"Samurai Game," Christine Feehan

Pros: Tense, action-filled adventure with plenty of twists and inventive assassinations; interesting new characters introduced into the series
Cons: Too much explaining; cartoonish villains; insufficient romantic chemistry
Rating: 3 out of 5

Review book courtesy of Penguin Group

 

The GhostWalkers seem to have an unknown ally on their side—several informants and pawns working for Whitney, their worst enemy, have died in mysterious “accidents”. A slip and fall; a car crash; a fatal anaphylactic reaction. The only thing these incidents have in common is Sheila, the go-between Whitney sends to pay off his informants, and the fact that each person’s payoff has disappeared from the scene within moments of the death. Sheila fears that one more slip-up and Whitney will blame her.

A new mission is about to be handed down to the GhostWalkers—one that will ultimately sacrifice one of their own, Sam Johnson, so that Whitney can get his hands on a rare component for a weapon he’s building. Only the presence of a traitor among those few who know about them could explain what’s going on.

The GhostWalkers want a spy satellite to help keep them informed and safe. There’s only one company that makes the best of the best in the satellite industry: Samurai Telecommunications. And the three people who run the company—two men, one woman, all adopted by the same man—insist on personally meeting anyone who buys their satellites. This means they’ll be entering the GhostWalkers’ sanctuary at a time when the GhostWalkers fear that Whitney would do anything to kidnap the several children within the compound.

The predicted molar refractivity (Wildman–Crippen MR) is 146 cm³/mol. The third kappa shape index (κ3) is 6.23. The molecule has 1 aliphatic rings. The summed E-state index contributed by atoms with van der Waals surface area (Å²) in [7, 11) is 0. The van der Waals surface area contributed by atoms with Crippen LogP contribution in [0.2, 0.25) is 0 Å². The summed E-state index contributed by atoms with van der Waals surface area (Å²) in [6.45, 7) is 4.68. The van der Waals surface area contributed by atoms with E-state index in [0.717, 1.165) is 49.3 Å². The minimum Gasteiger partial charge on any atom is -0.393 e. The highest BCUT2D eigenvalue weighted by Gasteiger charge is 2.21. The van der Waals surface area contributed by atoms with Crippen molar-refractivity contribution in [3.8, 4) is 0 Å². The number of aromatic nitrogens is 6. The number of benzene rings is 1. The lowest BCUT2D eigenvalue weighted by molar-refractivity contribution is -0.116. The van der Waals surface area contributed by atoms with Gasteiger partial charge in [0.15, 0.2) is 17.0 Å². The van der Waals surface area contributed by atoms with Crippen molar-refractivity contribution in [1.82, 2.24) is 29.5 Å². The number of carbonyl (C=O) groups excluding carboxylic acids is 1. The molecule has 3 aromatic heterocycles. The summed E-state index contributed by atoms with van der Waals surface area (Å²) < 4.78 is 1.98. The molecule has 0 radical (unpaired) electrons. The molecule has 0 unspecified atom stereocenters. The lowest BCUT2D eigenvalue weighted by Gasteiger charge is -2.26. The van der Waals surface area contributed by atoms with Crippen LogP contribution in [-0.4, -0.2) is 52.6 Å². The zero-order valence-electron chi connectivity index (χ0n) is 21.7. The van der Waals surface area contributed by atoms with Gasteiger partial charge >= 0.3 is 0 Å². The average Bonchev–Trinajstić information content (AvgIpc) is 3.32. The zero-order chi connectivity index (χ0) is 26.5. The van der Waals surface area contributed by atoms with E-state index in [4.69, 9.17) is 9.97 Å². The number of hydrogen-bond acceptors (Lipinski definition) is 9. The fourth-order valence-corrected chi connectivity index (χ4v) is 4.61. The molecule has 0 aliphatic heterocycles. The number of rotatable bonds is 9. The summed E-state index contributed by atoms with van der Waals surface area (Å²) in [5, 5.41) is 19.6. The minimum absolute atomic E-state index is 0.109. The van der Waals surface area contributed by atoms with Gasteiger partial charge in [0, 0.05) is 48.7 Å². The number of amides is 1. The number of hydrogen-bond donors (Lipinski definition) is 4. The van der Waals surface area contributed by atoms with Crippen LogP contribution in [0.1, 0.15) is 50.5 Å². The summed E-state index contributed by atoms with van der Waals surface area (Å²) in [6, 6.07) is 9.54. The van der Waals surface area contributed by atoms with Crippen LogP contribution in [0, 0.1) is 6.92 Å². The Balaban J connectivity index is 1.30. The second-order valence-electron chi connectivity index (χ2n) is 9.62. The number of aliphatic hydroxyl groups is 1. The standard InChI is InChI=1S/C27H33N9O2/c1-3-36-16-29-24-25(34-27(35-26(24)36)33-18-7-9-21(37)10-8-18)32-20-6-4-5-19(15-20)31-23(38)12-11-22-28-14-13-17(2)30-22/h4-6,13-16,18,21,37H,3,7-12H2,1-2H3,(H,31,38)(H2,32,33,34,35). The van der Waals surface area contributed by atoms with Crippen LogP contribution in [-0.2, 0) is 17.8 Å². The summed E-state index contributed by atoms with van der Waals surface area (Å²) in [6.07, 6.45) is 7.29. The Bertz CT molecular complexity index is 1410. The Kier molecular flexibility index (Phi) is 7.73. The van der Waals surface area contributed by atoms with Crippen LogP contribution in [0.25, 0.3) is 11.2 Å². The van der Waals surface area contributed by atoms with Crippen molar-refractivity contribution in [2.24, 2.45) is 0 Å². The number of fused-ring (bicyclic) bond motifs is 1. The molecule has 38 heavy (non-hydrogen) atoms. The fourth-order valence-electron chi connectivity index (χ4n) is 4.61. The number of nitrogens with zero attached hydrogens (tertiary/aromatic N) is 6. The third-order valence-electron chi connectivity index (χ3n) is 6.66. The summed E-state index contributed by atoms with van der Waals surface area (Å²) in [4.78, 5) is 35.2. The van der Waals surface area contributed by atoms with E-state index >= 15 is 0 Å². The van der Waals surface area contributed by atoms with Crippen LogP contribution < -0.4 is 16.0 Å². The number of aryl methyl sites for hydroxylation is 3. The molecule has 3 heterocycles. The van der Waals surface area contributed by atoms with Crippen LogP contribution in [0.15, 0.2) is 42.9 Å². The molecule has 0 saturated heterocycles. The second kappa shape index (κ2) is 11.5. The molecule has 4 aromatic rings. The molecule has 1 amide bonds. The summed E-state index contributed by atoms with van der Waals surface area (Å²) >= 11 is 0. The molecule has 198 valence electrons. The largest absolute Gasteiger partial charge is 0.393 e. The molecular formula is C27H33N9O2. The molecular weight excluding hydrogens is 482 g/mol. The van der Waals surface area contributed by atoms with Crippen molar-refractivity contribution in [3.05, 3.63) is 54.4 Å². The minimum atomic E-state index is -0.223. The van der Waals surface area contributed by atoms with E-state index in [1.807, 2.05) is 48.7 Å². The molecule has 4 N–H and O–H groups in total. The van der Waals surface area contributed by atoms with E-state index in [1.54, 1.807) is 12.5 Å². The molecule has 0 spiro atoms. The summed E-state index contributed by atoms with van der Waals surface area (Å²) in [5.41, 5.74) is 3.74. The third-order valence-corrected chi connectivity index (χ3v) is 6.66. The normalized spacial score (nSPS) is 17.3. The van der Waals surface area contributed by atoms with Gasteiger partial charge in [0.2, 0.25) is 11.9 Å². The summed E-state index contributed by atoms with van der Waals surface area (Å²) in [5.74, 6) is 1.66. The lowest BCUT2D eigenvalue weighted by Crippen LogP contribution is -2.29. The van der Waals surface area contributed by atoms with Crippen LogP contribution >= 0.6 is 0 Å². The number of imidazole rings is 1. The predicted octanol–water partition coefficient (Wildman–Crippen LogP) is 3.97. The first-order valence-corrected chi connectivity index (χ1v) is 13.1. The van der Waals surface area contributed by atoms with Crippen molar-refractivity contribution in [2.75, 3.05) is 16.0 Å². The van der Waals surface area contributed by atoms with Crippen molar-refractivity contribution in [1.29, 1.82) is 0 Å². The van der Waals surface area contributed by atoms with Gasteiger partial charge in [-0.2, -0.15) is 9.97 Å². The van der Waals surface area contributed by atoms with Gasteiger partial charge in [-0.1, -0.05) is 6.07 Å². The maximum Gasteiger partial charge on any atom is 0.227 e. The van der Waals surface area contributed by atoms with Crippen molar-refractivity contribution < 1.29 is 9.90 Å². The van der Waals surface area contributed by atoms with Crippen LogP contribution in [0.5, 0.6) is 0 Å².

The story itself in Christine Feehan’s Samurai Game (a GhostWalker novel) is an absorbing read. There are twists and turns, tense scenes of action, meticulously planned assassinations, surprising new characters, enjoyable sex scenes, and plenty of character friction. For those following the GhostWalker novels there are plenty of glimpses of the other characters involved. For those who haven’t read every predecessor, there’s sufficient back-story and such to keep things from getting confusing.

Although it’s sometimes nice to have translations for and explanations of acronyms, it felt as though Feehan came down too far on the side of failing to assume any intelligence on the part of her readers: things that seemed extremely obvious to me still received exhaustive—and sometimes repetitive—explanation. It felt as though a better balance could have been struck.

I loved the character of Azami, an enhanced psychic in her own right who comes to the GhostWalkers not knowing whether they’ll be allies or enemies. Her past certainly helps to demonize Whitney, the GhostWalkers’ enemy, although he becomes a villain so evil that he seems to belong in a cartoon world, not one based at least in part on the solid world of the military. Along a similar vein, the traitor who is ultimately revealed (don’t worry—no spoilers as to his or her identity) is so viciously unlikable (presumably so we’ll have no qualms about their death) that it’s almost impossible to believe anyone could have failed to miss what kind of person they were. Much less be so totally convinced of their trustworthiness.

As much as I liked Azami, and to a lesser extent Sam, I had some trouble with their instant chemistry. It never totally gelled for me, and their relationship always seemed a little… discordant, somehow.

Also, I couldn’t help noticing that the GhostWalker premise comes across as a less fantastical but ultimately not-so-different version of Lora Leigh’s Breed novels—right down to the fact that some of the GhostWalkers are enhanced with animal DNA, and Whitney found ways to engineer compatible mate pairings.

Despite my complaints, I definitely enjoyed Samurai Games. It was a fascinating adventure with plenty of action and some great new characters (Azami and her brothers). It’s well worth a read, particularly if you’re already enamored of the series.

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